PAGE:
Defeating the HIV stigma

Stigma is often the result of ignorance, and ignorance can be defeated by education. In the beautiful words of Michel Sidibé, ‘Whenever AIDS has won, stigma, shame, distrust, discrimination and apathy was on its side. Every time AIDS has been defeated, it has been because of trust, openness, dialogue between individuals and communities, family support, human solidarity, and the human perseverance to find new paths and solutions.’ A detrimental cyclical pattern exists in line with the stigmatisation and discrimination surrounding HIV. The effects of stigma act to marginalise groups, making them even more vulnerable to HIV. This exists in conjunction with the fact that those living with HIV are made more vulnerable to the effects of discriminatory stigmatisation.
According to UNAIDS’ article ‘On the fast track to end AIDS by 2030’ a shocking statistic reveals ‘over 50% of people report having discriminatory attitudes towards people living with HIV.’ Individuals who are most at risk experience the effects of the stigma and discrimination dependent on their perceived conditions of health, sexual orientation, racial identity, socioeconomic background, as well as other multiple factors. In certain circumstances, women living with HIV are stripped of their rights to access sexual health care. According to ‘Women of the Asian Pacific Network of People Living with HIV (2012)’ 37.7% of women living with HIV, in a six-country study in the Asia–Pacific region reported being subjected to involuntary sterilisation.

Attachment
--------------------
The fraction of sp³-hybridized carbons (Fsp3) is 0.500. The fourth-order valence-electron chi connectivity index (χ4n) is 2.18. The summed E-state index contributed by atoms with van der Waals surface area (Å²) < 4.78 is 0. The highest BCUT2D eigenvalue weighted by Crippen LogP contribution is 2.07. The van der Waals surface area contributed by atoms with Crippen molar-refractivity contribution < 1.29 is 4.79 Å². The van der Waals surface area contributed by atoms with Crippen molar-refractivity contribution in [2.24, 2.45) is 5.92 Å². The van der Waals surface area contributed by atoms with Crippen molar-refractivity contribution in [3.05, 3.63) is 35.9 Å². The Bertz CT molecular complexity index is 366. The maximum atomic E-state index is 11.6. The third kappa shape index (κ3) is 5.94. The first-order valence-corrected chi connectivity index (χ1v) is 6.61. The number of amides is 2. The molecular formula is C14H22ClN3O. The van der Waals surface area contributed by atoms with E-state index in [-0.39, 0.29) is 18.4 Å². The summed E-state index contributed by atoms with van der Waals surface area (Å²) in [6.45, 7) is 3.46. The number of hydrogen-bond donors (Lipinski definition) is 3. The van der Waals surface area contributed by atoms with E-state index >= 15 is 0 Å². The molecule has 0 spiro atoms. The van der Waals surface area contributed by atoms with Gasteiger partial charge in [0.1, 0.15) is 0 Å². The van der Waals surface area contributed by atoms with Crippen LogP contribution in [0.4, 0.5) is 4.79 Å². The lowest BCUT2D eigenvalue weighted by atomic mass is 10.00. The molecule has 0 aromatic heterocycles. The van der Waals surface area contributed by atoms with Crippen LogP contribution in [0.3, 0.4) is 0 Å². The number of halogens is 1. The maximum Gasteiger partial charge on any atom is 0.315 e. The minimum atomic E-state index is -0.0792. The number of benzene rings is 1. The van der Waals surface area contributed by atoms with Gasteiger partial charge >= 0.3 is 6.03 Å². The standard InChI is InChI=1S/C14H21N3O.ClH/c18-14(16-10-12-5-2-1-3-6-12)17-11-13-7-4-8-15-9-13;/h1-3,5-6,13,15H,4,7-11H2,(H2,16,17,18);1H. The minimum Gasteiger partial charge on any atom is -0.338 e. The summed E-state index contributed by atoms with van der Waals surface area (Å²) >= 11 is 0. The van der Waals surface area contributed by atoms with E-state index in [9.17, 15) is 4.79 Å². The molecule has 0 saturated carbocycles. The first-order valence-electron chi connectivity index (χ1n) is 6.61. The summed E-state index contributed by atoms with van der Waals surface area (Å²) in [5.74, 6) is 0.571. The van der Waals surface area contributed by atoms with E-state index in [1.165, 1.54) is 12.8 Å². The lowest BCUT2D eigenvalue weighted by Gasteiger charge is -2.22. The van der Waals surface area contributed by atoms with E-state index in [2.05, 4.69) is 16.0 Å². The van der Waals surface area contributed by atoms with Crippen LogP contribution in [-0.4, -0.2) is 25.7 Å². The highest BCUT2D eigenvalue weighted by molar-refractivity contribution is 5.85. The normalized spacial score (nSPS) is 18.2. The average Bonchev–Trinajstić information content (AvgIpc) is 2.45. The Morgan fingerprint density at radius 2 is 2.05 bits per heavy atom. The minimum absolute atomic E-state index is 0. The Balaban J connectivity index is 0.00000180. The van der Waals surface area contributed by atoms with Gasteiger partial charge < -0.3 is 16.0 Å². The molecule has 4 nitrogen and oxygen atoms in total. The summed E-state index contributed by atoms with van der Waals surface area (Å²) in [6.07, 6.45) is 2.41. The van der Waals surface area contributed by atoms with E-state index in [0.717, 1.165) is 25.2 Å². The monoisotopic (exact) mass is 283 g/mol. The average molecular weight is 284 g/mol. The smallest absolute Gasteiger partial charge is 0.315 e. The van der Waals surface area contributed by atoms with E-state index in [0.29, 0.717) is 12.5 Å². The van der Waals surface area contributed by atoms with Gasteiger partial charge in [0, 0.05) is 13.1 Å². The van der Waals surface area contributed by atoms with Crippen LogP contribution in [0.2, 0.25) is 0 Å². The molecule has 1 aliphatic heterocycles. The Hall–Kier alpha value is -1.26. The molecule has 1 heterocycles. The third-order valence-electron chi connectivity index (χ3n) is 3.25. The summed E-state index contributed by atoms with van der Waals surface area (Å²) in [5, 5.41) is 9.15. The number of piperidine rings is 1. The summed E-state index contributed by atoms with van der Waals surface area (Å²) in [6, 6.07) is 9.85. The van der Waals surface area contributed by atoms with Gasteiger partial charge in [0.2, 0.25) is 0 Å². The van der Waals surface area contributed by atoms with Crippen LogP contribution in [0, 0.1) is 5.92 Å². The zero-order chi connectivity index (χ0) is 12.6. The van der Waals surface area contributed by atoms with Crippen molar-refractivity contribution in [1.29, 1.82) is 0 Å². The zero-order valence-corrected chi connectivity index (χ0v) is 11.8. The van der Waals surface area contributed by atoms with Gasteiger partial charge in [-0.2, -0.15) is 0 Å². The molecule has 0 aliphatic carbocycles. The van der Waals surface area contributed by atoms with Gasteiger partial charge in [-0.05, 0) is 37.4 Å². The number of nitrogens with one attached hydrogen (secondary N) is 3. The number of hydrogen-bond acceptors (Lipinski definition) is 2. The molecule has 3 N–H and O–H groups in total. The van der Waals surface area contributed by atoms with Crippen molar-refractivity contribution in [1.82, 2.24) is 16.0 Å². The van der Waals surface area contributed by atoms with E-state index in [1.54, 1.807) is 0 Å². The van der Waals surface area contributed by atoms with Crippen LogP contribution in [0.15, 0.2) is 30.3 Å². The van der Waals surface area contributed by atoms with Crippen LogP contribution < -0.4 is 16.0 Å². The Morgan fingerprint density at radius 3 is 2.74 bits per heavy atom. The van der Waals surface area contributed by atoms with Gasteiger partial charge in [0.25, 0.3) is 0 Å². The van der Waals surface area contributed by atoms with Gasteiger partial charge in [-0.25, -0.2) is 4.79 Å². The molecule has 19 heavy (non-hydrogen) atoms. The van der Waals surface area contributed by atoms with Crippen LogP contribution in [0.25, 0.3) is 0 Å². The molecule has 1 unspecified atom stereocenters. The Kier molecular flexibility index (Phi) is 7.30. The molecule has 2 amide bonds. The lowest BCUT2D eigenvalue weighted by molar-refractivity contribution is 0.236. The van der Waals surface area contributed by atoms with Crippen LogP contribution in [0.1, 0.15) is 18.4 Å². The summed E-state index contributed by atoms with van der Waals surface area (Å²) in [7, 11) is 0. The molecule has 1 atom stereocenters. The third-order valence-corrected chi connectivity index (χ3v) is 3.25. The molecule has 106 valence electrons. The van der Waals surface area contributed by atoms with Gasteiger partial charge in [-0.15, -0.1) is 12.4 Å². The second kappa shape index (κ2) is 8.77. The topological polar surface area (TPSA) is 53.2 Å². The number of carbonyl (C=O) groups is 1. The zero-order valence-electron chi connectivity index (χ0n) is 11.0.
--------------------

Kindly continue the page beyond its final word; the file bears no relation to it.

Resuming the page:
Many countries around the world heartbreakingly act to deport HIV positive individuals. This can negatively affect their treatment if the deportation is to a location with insufficient or out of date treatment practices. In addition to this, they may be deported to a country where they would experience further discrimination significantly detrimental to their fundamental human rights. There is a broken faith here. When human beings cannot hold each other up with respect and understanding what does that say about us?
It is ignorance that delivers the act of discrimination, and it is education that can help cure ignorance. The effects of stigma are heartbreaking and unfair. How do we change this?
We now live in a day and age where we can choose to be more knowledgeable about HIV, and this very act functions to destroy stigma. What it comes down to is the adherence of a human rights approach to tackling the stigmatisation attached to HIV and AIDS. It is discrimination that hinders HIV testing accessibility, thus resulting in the possibility of further transmission. Therefore the incorporation of lessons about HIV in schools and communities function to break down this wall.
UNAIDS and WHO’s Global Health Workforce Alliance have created the ‘Agenda for Zero Discrimination in Healthcare,’ which devotes time towards making healthcare accessible whilst creating an environment in which there is zero tolerance for discrimination. With education, openness, and kindness it is our responsibility as people to end the stigmatisation surrounding HIV and AIDS.

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